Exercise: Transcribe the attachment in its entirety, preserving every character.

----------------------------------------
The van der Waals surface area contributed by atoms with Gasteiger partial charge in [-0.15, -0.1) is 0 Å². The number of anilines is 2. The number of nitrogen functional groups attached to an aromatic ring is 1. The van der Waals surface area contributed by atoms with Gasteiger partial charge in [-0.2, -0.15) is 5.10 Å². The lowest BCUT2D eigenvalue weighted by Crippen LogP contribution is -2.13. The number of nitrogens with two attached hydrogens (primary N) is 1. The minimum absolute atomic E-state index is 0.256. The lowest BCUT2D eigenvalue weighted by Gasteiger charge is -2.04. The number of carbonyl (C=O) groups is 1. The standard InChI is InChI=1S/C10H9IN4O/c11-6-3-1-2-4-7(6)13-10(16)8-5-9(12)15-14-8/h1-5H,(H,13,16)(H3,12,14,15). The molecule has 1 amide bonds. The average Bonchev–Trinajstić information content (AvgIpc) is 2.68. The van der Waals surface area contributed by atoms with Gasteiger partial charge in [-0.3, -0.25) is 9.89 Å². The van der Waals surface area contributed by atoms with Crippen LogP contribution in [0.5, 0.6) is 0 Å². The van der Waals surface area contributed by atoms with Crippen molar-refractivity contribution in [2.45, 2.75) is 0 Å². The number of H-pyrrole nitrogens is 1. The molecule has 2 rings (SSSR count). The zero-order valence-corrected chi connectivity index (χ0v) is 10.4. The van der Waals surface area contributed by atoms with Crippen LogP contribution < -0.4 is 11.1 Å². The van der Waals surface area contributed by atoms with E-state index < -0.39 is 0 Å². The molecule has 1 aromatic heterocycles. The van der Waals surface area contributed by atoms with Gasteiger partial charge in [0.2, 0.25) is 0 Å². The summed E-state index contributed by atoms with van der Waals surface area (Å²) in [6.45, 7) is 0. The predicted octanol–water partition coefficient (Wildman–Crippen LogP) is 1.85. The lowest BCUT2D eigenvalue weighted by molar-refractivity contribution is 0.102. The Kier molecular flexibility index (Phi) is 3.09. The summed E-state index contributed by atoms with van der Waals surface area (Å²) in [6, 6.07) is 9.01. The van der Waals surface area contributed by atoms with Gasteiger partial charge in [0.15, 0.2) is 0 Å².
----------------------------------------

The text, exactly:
The van der Waals surface area contributed by atoms with Gasteiger partial charge in [-0.15, -0.1) is 0 Å². The number of anilines is 2. The number of nitrogen functional groups attached to an aromatic ring is 1. The van der Waals surface area contributed by atoms with Gasteiger partial charge in [-0.2, -0.15) is 5.10 Å². The lowest BCUT2D eigenvalue weighted by Crippen LogP contribution is -2.13. The number of nitrogens with two attached hydrogens (primary N) is 1. The minimum absolute atomic E-state index is 0.256. The lowest BCUT2D eigenvalue weighted by Gasteiger charge is -2.04. The number of carbonyl (C=O) groups is 1. The standard InChI is InChI=1S/C10H9IN4O/c11-6-3-1-2-4-7(6)13-10(16)8-5-9(12)15-14-8/h1-5H,(H,13,16)(H3,12,14,15). The molecule has 1 amide bonds. The average Bonchev–Trinajstić information content (AvgIpc) is 2.68. The van der Waals surface area contributed by atoms with Gasteiger partial charge in [-0.3, -0.25) is 9.89 Å². The van der Waals surface area contributed by atoms with Crippen LogP contribution in [0.5, 0.6) is 0 Å². The van der Waals surface area contributed by atoms with Crippen molar-refractivity contribution in [2.45, 2.75) is 0 Å². The number of H-pyrrole nitrogens is 1. The molecule has 2 rings (SSSR count). The zero-order valence-corrected chi connectivity index (χ0v) is 10.4. The van der Waals surface area contributed by atoms with Crippen LogP contribution < -0.4 is 11.1 Å². The van der Waals surface area contributed by atoms with E-state index < -0.39 is 0 Å². The molecule has 1 aromatic heterocycles. The van der Waals surface area contributed by atoms with Gasteiger partial charge in [0.2, 0.25) is 0 Å². The summed E-state index contributed by atoms with van der Waals surface area (Å²) in [6.45, 7) is 0. The predicted octanol–water partition coefficient (Wildman–Crippen LogP) is 1.85. The lowest BCUT2D eigenvalue weighted by molar-refractivity contribution is 0.102. The Kier molecular flexibility index (Phi) is 3.09. The summed E-state index contributed by atoms with van der Waals surface area (Å²) in [6, 6.07) is 9.01. The van der Waals surface area contributed by atoms with Gasteiger partial charge in [0.15, 0.2) is 0 Å².